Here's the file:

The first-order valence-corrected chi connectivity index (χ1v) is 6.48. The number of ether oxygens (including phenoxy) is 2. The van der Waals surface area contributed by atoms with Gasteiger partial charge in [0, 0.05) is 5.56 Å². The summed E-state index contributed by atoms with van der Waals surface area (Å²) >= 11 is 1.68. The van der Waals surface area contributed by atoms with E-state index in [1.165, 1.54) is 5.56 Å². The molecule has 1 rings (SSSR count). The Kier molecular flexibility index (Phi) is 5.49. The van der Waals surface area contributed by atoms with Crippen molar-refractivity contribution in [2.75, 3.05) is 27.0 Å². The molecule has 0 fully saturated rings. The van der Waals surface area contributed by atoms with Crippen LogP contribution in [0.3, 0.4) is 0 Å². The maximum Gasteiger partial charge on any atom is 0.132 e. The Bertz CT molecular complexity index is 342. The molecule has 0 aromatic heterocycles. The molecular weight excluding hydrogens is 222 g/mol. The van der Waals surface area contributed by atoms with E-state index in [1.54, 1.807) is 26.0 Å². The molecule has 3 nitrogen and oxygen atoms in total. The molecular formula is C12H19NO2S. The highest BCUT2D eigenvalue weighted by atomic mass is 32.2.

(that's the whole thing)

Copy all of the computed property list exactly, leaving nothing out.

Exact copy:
The first-order valence-corrected chi connectivity index (χ1v) is 6.48. The number of ether oxygens (including phenoxy) is 2. The van der Waals surface area contributed by atoms with Gasteiger partial charge in [0, 0.05) is 5.56 Å². The summed E-state index contributed by atoms with van der Waals surface area (Å²) >= 11 is 1.68. The van der Waals surface area contributed by atoms with E-state index in [1.165, 1.54) is 5.56 Å². The molecule has 1 rings (SSSR count). The Kier molecular flexibility index (Phi) is 5.49. The van der Waals surface area contributed by atoms with Crippen molar-refractivity contribution in [2.75, 3.05) is 27.0 Å². The molecule has 0 fully saturated rings. The van der Waals surface area contributed by atoms with Crippen LogP contribution in [0.3, 0.4) is 0 Å². The maximum Gasteiger partial charge on any atom is 0.132 e. The Bertz CT molecular complexity index is 342. The molecule has 0 aromatic heterocycles. The molecular weight excluding hydrogens is 222 g/mol. The van der Waals surface area contributed by atoms with E-state index in [1.54, 1.807) is 26.0 Å². The molecule has 3 nitrogen and oxygen atoms in total. The molecular formula is C12H19NO2S. The highest BCUT2D eigenvalue weighted by atomic mass is 32.2.